The widespread contemporary understanding of the New Haven School runs as follows. In the 1940s American power rises. Shrugging the formalism of international law, Hans Morgenthau, George F. Kennan and great power politics announce a new paradigm. Myres McDougal senses the zeitgeist the realists have captured and leads a ‘legal’ response. Positivist social science is instrumentally refashioned as ‘policy-science’, the lawyer policy-scientist pitched as the anti-communist power behind the throne. The story tends to be completed by one of two alternative conclusions. For some critics this ends as a story of Cold Warrior lawyers hawking a method skewed to imperial American policy. A cautionary tale of lawyers losing sight of legality in a clash between ‘realism’ and ‘legalism’. A moral of this critical story tends to be that policy-oriented lawyers were bought out of their vocation by hegemony and neoliberalism. In an alternative narrative, some interpreters distance themselves from McDougal’s reputation as a strident Cold Warrior, but emphasise that the New Haven School bequeathed the field of international law a legacy of useful empirical methods and the admirable figure of the lawyer policy-maker. Many narrators of the second story claim the New Haven School as an intellectual ancestor of an American, post-1990s centre-left policy class.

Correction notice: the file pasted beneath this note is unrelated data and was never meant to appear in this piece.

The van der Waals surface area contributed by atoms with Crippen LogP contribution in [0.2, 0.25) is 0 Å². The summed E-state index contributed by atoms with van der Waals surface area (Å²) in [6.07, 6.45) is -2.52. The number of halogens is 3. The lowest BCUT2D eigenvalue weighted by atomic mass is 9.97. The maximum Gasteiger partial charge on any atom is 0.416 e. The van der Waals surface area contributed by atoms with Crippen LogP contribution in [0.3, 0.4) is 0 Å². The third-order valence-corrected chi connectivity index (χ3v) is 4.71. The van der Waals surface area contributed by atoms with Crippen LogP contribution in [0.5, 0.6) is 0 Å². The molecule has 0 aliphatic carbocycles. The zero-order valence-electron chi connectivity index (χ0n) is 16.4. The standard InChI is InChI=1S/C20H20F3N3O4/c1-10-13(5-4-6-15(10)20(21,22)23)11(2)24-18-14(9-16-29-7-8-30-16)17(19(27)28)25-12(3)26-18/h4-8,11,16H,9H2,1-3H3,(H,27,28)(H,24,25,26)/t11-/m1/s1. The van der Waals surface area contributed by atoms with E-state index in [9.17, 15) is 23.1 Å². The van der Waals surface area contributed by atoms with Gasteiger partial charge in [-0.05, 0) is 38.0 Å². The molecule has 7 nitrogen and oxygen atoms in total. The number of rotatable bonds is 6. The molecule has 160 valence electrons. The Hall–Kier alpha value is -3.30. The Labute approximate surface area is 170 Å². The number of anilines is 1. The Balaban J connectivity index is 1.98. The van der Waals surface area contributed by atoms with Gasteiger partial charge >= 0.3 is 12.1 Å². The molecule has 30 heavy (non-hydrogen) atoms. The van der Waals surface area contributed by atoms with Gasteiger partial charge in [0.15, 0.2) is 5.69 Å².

Only a sliver of the New Haven School’s intellectual history can be engaged with here, and I focus on the fact that one of the bodies of thought that can be described as representing the intellectual origins of the New Haven School – psychoanalysis – challenges the positivist empiricism and methodological objectivity often associated with the school. Lasswell and McDougal sought to scientifically build social order by controlling politics and ideology through law, and their ideas were based on strong conceptions of the irrational, unconscious and emotional bases of social life.
My research has placed Lasswell and McDougal’s formative early scholarship and intellectual lives in an early twentieth century context of widespread interest in science’s relation to psychological interiority. Their earliest published writings and the archival sources I have used to better understand their development of the ideas about law and society that would become known as the New Haven School explicitly engage with and reflect this context. Two important published works illustrate this development. First, Lasswell’s 1935 monograph World Politics and Personal Insecurity was his most complete statement of his psychoanalytic social theory. Lasswell framed the book as an effort to inaugurate a shift in perspective “in many respects parallel to the viewpoint introduced by Marx and Engels into modern social theory”. Marx and Engels had considered as political aspects of society previously treated as depoliticised – the competitive market. In Lasswell’s words, they “marked the recovery of the political standpoint”. He also intended to recover a standpoint – “the self-orientation which is the goal of analysis”. His ambition was to use psychoanalytic techniques for the study of personality and culture to build on Marx and Engels’ explanation of the material factors of social change.